Tag: Marian Hossa


Video: Blackhawks power play strikes twice early in Game 2


The Chicago Blackhawks, trailing 1-0 in this Western Conference Final, got off to a quick start in Game 2 against the Anaheim Ducks, courtesy of their power play.

Andrew Shaw opened the scoring just 2:14 into the first period with his second of the post-season, making Patrick Maroon pay for an earlier boarding penalty.

Just over four minutes later, the Blackhawks increased their lead thanks to a Marian Hossa power play goal, also his second of these playoffs.

However, any Blackhawks’ euphoria from the dream start was short-lived. The Ducks, on a goal from Andrew Cogliano, cut Chicago’s lead to 2-1 just before the midway point of the first period.

The puck deflected in off the skate of Cogliano, but the goal stood after a brief review.

Even Vanek admits he let the Wild down

Minnesota Wild v Chicago Blackhawks - Game Two

The Minnesota Wild signed Thomas Vanek to a lucrative deal with this in mind: they finally wanted to get over the hump against the Chicago Blackhawks. Vanek’s detractors would counter that he was the last guy who would accomplish such a task.

Unfortunately for the Wild, Vanek-haters seem to be correct, at least for one season. At least if you look at the results.

Even Vanek is disappointed with his play, as the Pioneer Press’ Chad Graff reports.

“I knew I only needed one to get going and I didn’t get it. I let them down,” Vanek said. “Their scorers scored when they needed to with timely goals and I didn’t.”

The 31-year-old didn’t just fail to score timely goals. He didn’t find the net in garbage time or merely to give Minnesota a little “insurance” either. In 10 playoff games, Vanek failed to score a single goal, settling for four assists.

Now, even the best snipers – a group Vanek belongs to, or at least once did – can hit a wall during the precious few games that make up a postseason. The 2015 Stanley Cup playoffs provide plenty of examples, from Steven Stamkos to Rick Nash. Marian Hossa’s struggles to get a bounce even flew under the radar, as his only goal of this playoff run so far came on an empty-netter in Game 4.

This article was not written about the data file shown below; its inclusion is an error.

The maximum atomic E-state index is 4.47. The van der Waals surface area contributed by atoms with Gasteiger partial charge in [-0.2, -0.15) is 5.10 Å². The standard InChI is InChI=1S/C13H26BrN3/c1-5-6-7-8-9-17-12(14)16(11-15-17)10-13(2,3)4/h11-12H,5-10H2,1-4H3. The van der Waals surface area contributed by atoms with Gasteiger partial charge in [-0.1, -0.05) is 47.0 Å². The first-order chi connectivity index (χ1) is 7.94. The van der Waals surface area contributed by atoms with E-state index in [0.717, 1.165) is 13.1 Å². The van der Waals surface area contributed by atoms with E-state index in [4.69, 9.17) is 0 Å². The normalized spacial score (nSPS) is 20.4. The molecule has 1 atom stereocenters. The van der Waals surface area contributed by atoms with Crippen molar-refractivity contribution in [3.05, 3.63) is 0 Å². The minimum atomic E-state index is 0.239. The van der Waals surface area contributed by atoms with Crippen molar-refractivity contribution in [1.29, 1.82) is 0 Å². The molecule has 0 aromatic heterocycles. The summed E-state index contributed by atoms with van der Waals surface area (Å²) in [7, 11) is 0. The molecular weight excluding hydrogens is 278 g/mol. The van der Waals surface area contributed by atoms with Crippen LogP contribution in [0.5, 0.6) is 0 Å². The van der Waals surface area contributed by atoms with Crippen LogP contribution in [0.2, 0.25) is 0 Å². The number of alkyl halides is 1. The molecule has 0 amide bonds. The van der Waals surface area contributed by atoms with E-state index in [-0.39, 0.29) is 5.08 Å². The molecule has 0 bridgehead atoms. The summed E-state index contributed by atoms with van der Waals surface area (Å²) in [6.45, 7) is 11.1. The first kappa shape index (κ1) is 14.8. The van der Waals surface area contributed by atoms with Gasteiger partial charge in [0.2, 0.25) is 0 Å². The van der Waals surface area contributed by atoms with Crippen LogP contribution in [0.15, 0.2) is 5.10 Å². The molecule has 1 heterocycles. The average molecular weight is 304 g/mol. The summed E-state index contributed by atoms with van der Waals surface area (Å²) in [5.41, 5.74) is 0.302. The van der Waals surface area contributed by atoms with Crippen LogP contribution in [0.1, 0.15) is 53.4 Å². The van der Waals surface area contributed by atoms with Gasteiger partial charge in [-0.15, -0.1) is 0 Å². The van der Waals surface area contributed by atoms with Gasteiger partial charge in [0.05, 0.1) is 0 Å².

The key difference between Vanek and those other forwards is that, frankly, it’s tougher to gauge the effort from Vanek.

It’s not just a matter of puck luck failing him. Vanek only generated 19 shots on goal in 10 playoff games, and as flimsy as plus/minus can be, seeing him go pointless with a -4 mark in the last three contests isn’t promising. Unlike Hossa, Vanek doesn’t exactly draw rave reviews for his defensive play either, so it’s easy to understand the negativity surrounding the situation. NHL snipers don’t tend to age like fine wine, after all.

The key will be for him to play his game, and a big part of that is unleashing his shot with aplomb. Merely looking at his shot totals in 2013-14 (248 in 78 games with three different teams) versus this past season (just 171 in 80 contests with Minnesota), it’s reasonable to wonder if this was just an off year. Perhaps his off-the-ice issues were simply too much to overcome?

Whether it comes from within or from a coach saying the right words (Mike Yeo or perhaps someone else?), Vanek needs to turn things around.

At least he realizes as much, though.

Despite stunning Wild finish, ‘Hawks eliminate them for third straight year


The Minnesota Wild went into this series hoping this year would be different. After being eliminated by the Chicago Blackhawks in the 2013 and 2014 playoffs, Minnesota certainly seemed to be in a better position.

The Wild finished the season with a 28-9-3 run. They beat the Central Division winning St. Louis Blues in six games. They had more experience this time around. They weren’t dealing with goaltending injuries. Surely this year would be different.